• Queen Elizabeth II has never openly declared which team she supports. According to speculation published in the press in recent years, however, the monarch would be a fan of West Ham or Arsenal.

USA

Image does not show New Orleans evacuation due to Hurricane Ida

False claim: Posts on Facebook and Twitter shared a photo of a highway with gridlock traffic in both directions along with the claim that the congestion was caused by the large number of people trying to leave New Orleans ahead of Hurricane Ida.

Truth:

  • A reverse image search shows that the shared image was published by the Los Angeles Times in November 2017 and shows a traffic jam on the 405 freeway during the Thanksgiving holiday.
  • Hurricane Ida hit New Orleans last Sunday, August 29, as a Category 4 storm, causing at least two deaths and leaving more than 1 million people without power.

Spain/Latin America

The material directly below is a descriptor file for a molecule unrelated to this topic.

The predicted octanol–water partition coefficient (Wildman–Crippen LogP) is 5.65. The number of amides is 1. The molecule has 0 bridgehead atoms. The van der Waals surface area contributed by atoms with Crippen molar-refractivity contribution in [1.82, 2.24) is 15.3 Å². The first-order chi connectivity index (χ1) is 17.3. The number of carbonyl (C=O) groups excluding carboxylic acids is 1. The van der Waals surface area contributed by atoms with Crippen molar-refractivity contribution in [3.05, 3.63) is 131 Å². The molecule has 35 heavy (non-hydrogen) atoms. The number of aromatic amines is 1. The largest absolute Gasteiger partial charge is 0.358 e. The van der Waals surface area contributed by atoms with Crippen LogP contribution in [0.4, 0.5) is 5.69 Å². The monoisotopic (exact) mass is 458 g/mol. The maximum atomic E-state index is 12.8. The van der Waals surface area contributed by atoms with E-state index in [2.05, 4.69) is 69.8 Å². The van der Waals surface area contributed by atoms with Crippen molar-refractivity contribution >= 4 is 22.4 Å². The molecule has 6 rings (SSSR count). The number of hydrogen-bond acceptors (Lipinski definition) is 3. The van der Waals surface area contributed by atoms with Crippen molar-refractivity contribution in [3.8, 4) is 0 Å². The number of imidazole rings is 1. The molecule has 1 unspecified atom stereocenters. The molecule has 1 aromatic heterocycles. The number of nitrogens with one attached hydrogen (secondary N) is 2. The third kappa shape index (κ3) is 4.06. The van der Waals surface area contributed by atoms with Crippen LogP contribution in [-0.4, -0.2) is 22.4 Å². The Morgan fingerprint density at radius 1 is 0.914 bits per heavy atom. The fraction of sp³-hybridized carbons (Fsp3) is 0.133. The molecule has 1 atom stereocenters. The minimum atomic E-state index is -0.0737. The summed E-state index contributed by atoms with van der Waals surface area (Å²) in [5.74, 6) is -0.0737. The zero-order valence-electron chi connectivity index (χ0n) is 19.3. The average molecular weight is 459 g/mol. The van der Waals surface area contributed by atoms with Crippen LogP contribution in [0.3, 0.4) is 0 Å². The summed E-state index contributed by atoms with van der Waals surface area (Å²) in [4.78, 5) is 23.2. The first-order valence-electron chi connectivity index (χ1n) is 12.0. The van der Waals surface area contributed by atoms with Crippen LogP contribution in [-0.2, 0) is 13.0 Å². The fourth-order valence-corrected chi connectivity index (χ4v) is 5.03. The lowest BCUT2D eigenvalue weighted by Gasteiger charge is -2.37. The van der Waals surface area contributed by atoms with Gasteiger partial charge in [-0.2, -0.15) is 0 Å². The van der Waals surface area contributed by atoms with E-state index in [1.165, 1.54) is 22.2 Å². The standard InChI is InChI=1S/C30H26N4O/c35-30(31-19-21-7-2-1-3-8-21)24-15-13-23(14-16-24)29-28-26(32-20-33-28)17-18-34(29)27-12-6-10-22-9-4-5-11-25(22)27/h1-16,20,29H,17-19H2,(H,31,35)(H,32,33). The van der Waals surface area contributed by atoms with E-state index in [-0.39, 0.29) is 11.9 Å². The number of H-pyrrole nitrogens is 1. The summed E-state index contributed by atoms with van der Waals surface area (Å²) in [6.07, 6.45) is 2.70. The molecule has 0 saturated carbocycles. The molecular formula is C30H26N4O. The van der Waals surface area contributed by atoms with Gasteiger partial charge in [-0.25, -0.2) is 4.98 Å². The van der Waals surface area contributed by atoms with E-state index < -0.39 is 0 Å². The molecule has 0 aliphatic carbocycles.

It is false that an alleged famous businessman sent planes to take people out of Afghanistan

False claim: An image shared on Facebook shows a man next to the claim that he is the "famous businessman and nuclear physicist" Francisco Córdoba, known as Guti, who allegedly bought three planes to help Afghans fleeing the Taliban regime.

Discuss this news on Eunomia

Truth:

  • There is no record on the internet of a businessman and nuclear physicist named Francisco Córdoba or Guti. A reverse image search of the alleged entrepreneur along with the name Francisco Córdoba or the nickname Guti also yields no results.
  • A reverse image search shows that of the three planes that appear in the collage shared on social media, two are from the U.S. Air Force and one from the Afghan airline Kam Air.

Brazil

It is not true that a new bill prohibits ultrasound exams to find out the sex of a baby

False claim: Posts shared on social media show a screenshot of an article claiming that a new bill passed in Brazil prohibits ultrasound exams to find out the sex of unborn babies.

The subhead of the news article claims that the bill assumes that “babies are neutral.”

Truth: